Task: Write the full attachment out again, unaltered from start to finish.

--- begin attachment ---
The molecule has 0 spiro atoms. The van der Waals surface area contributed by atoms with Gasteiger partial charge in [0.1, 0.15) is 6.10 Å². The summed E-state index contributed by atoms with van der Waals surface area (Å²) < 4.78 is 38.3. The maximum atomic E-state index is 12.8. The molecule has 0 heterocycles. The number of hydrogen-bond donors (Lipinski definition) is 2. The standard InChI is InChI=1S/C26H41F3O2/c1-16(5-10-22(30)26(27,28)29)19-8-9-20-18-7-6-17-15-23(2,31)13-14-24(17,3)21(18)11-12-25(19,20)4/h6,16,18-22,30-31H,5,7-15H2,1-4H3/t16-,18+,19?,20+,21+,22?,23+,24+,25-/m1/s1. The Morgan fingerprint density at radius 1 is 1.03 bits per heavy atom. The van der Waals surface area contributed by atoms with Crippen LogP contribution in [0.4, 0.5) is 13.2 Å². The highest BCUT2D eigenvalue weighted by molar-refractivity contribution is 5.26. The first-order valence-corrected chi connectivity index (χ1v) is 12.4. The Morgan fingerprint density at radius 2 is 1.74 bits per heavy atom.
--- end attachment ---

The molecule has 0 spiro atoms. The van der Waals surface area contributed by atoms with Gasteiger partial charge in [0.1, 0.15) is 6.10 Å². The summed E-state index contributed by atoms with van der Waals surface area (Å²) < 4.78 is 38.3. The maximum atomic E-state index is 12.8. The molecule has 0 heterocycles. The number of hydrogen-bond donors (Lipinski definition) is 2. The standard InChI is InChI=1S/C26H41F3O2/c1-16(5-10-22(30)26(27,28)29)19-8-9-20-18-7-6-17-15-23(2,31)13-14-24(17,3)21(18)11-12-25(19,20)4/h6,16,18-22,30-31H,5,7-15H2,1-4H3/t16-,18+,19?,20+,21+,22?,23+,24+,25-/m1/s1. The Morgan fingerprint density at radius 1 is 1.03 bits per heavy atom. The van der Waals surface area contributed by atoms with Crippen LogP contribution in [0.4, 0.5) is 13.2 Å². The highest BCUT2D eigenvalue weighted by molar-refractivity contribution is 5.26. The first-order valence-corrected chi connectivity index (χ1v) is 12.4. The Morgan fingerprint density at radius 2 is 1.74 bits per heavy atom.